In Anthropology of Pain, David Le Breton defines the sensation of pain, in the first place, as an intimate and personal fact that escapes to any extent, to any attempt to isolate or describe it, to any desire to inform another about its intensity and its nature. For the French anthropologist pain is “a failure of language”: Encased in the darkness of the flesh, it is reserved for the intimate deliberation of the individual. It absorbs it in its halo or devours it like a beast crouched inside, but leaving it impotent to talk about that tormenting intimacy. Faced with its threat, the breaking of the unity of existence causes the fragmentation of language. It arouses the shout, the complaint, the moan, the crying or the silence, that is to say, failures in the word and the thought, it breaks the voice and it becomes unknown.
There is no doubt that man is never as alone as when he is in pain. By naming it, language cheats the world and reveals itself in crisis in the face of events that invade the body.
“What is more personal than the death itself that feels to arrive and that moves the human being from the space of life towards that of death?” (Kottow, 2009).
Susan Sontag had exposed on her renowned essay The Disease and its metaphors: Disease is the night side of life, a more expensive citizenship. To all, at birth, we grant ourselves double citizenship, the realm of the healthy and the realm of the sick. And although we prefer to use the good passport, sooner or later each of us is forced to identify himself, at least for a while, as a citizen of that other place (2005).
Le Breton understands that, in order to be bearable, the processes lived by the subject in his flesh must have in the feeling that he elaborates, a form and a meaning: when these are undone by the irruption of the unusual, of the suffering, of the intolerable, we have to open a path for them.
While it is true that expressions such as “own body” or “life itself” are used in everyday language, disease seems to play a complex and uncertain role in the universe of “self” and “property.” The disease even refers to the figures of otherness, of the host and even of the invader. As Susan Sontag points out, the disease is metaphorically “the barbarian within the body.” And he continues: As soon as cancer is talked about, the master metaphors do not come from the economy but from the vocabulary of war: there is no doctor, nor attentive patient, who is not well versed in this military terminology. Cancer cells do not multiply: “invade.” From the original tumor, the cancer cells “colonize” remote areas of the body, starting by implanting advanced tiny ones. The body’s “defenses” are almost never vigorous enough to eliminate a tumor that has created its own blood supply and is made up of miles of millions of destructive cells. Also the treatment tastes like army.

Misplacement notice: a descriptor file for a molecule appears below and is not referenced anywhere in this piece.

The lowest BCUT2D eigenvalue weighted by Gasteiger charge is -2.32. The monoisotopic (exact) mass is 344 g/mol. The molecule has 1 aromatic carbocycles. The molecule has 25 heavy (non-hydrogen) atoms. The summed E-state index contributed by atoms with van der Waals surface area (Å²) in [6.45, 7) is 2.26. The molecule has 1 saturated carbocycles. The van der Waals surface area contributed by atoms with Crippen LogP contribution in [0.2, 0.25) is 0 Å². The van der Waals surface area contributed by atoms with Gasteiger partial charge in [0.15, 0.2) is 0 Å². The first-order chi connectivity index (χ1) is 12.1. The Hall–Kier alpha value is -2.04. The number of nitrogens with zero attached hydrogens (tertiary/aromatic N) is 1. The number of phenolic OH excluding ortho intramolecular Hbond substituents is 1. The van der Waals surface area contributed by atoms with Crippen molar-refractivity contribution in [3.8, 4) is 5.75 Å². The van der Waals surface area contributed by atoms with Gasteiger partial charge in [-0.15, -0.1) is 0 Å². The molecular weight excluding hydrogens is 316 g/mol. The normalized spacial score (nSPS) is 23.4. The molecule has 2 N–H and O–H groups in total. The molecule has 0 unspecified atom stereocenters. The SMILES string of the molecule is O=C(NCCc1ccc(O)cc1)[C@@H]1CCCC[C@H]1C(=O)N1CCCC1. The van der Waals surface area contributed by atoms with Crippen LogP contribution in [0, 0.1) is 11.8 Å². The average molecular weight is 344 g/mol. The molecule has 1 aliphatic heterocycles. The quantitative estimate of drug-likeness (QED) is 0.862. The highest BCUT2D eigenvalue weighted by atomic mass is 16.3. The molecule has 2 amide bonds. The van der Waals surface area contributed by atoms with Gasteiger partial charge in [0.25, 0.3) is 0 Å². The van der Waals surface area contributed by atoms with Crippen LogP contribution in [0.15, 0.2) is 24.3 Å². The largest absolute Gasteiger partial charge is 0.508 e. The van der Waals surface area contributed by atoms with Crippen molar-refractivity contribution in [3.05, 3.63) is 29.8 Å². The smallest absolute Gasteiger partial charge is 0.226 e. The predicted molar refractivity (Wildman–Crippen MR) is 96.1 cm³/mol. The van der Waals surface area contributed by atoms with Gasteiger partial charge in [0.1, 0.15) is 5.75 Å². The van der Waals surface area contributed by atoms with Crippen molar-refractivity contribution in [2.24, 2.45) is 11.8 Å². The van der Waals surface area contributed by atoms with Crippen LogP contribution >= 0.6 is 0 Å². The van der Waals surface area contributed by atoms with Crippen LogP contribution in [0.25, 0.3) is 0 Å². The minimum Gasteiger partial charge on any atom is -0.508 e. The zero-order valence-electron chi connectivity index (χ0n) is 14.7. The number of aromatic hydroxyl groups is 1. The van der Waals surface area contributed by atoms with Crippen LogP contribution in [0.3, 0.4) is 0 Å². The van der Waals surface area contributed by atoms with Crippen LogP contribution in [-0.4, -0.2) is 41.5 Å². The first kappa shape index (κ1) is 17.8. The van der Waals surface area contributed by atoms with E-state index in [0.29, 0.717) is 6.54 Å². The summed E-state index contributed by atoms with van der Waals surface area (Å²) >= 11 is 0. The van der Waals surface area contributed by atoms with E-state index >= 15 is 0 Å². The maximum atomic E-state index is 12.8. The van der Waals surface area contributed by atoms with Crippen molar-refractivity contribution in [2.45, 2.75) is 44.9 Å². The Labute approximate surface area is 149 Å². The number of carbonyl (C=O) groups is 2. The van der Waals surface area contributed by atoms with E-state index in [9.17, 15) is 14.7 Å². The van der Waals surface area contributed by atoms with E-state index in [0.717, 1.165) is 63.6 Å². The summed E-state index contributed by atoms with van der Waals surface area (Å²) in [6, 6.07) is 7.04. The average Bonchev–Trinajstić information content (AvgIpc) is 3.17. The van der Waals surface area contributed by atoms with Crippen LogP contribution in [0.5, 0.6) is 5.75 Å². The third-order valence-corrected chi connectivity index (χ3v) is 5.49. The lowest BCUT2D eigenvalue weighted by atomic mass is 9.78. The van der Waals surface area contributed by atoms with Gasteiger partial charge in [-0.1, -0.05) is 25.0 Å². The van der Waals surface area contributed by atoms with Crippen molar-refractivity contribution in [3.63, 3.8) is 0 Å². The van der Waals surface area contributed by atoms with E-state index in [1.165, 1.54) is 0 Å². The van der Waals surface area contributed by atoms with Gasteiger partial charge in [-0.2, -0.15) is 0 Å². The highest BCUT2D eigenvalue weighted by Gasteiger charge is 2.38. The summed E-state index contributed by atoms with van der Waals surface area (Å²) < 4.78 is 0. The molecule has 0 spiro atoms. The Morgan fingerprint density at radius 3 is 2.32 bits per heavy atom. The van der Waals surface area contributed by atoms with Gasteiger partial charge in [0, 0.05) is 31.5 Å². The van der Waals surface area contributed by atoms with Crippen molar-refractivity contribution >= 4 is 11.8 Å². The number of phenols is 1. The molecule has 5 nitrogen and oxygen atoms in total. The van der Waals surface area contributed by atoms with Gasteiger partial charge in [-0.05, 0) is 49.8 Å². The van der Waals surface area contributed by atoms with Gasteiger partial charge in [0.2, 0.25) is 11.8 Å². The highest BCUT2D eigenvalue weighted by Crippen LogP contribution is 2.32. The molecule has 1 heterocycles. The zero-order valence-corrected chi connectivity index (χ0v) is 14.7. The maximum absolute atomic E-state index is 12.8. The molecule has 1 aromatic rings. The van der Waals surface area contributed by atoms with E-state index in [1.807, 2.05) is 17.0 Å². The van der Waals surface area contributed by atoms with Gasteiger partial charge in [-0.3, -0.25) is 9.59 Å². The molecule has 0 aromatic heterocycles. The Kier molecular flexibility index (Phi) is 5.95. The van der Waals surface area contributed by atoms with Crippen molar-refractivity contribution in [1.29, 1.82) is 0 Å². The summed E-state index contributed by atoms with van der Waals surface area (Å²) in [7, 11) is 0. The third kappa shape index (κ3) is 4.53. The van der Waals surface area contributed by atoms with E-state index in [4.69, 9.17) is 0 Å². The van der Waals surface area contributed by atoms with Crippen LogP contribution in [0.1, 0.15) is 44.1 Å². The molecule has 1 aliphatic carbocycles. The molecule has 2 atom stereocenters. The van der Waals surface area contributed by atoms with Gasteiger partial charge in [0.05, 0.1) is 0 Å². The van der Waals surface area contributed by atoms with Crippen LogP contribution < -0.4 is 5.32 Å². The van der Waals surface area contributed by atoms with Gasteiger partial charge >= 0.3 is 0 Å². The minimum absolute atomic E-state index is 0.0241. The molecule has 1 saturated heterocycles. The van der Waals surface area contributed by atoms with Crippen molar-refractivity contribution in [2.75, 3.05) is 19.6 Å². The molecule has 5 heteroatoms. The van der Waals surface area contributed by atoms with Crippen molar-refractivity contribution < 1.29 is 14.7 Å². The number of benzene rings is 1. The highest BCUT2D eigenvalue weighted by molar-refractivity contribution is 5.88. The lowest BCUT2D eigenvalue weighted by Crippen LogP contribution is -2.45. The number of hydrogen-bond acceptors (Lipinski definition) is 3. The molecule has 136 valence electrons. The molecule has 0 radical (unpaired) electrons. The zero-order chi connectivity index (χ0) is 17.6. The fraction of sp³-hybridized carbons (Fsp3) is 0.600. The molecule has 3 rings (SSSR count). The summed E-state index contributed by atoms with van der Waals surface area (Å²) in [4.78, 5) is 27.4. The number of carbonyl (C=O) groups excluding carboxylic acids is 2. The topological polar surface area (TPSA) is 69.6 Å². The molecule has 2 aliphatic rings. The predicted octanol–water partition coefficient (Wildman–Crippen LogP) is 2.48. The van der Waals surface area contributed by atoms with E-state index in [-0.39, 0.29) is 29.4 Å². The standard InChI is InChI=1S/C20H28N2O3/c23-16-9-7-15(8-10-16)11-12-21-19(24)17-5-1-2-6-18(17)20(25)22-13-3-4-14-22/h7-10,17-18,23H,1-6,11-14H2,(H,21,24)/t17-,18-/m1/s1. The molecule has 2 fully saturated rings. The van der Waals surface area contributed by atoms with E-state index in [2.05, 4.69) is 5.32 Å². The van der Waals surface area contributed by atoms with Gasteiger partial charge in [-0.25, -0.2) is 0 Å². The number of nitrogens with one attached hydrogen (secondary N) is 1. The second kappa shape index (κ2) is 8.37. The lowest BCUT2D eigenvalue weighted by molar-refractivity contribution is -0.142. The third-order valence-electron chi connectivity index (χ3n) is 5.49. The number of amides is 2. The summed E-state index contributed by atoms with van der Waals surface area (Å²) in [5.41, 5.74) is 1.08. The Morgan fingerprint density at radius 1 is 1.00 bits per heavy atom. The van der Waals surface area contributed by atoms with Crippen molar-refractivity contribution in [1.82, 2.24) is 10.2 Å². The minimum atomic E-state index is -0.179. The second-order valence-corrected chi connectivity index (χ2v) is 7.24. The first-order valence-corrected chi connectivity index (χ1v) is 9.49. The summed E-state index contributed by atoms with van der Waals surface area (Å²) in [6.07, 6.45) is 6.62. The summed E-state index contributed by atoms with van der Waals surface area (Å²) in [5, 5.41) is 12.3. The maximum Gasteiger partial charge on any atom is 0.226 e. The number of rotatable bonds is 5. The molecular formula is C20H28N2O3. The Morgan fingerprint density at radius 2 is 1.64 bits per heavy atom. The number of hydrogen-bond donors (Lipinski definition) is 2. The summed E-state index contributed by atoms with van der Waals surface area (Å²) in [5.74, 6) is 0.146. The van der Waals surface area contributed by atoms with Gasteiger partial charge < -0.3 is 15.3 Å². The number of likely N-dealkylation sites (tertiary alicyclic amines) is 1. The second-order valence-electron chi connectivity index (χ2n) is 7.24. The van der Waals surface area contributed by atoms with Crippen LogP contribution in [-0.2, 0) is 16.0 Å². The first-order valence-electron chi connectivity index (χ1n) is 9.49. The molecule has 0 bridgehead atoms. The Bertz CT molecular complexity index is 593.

The common places of the disease such as invasion, threat or contamination do nothing more than to support the imaginary “immune” we have on health. Imaginary that is based on the idea of a clear distinction between our “own body” identified with health and those parasitic and foreign creatures that occupy a space that does not belong to them, to which they can even be potentially destroyed. The sick body is the subject of a body taken.
In his essay “Literatura+Enfermedad=Enfermedad (Literature + disease = disease)”, Roberto Bolaño starts from the account of a visit to the hospital in Barcelona, in which he was treated for a long time for a liver disease than he suffers and which would lead him to the death later. After receiving the bad news from the doctor, the essay begins with a journey that will allow “reflect on literature, death and desire”. “Fucking is the only thing that those who are going to die want” he says. Yes disease and death are linked to defeat, the only options are sex and reading.
“All life is a demolition process,” Scott Fitzgerald noted in his diary. Similarly, Bolaño seems to maintain in his texts the idea that the disease is not a mere external accident but, rather, the disease is coextensive of life. It would not be about escaping the disease, but rather preferring it, of turning it into a fixed idea capable of dragging us in some new direction.
It is really healthier not to travel, it is healthier not to move, never leave home, be warm in winter and just take off the scarf in summer, it is healthier not to open your mouth or blink, it is healthier not to breathe. But the truth is that one breathes and travels. I, without going any further, began to travel from a very young age, from the age of seven or eight, approximately. From that moment on the trips were constant. Result: multiple diseases. (Bolaño)
The disease is a type of exile, a type of journey. The patient enters a world with its spaces and its special rules; it is not forced to confinement but it is produced anyway. Unlike the great collective epidemics of the past, many current illnesses isolate the individual from the community. As Susan Sontag points out, for the ancients the disease was an instrument of divine wrath that prosecuted the community or an individual while the diseases on which modern myths are concentrated are presented as a form of self-judgment, of self-betrayal.
The intimate relationship with pain does not confront a culture and an injury, but it is a particular painful situation to a subject whose history is unique even if the knowledge of their class origin, their cultural identity and religious confession give precise information about from the style of what he experiences and his reactions.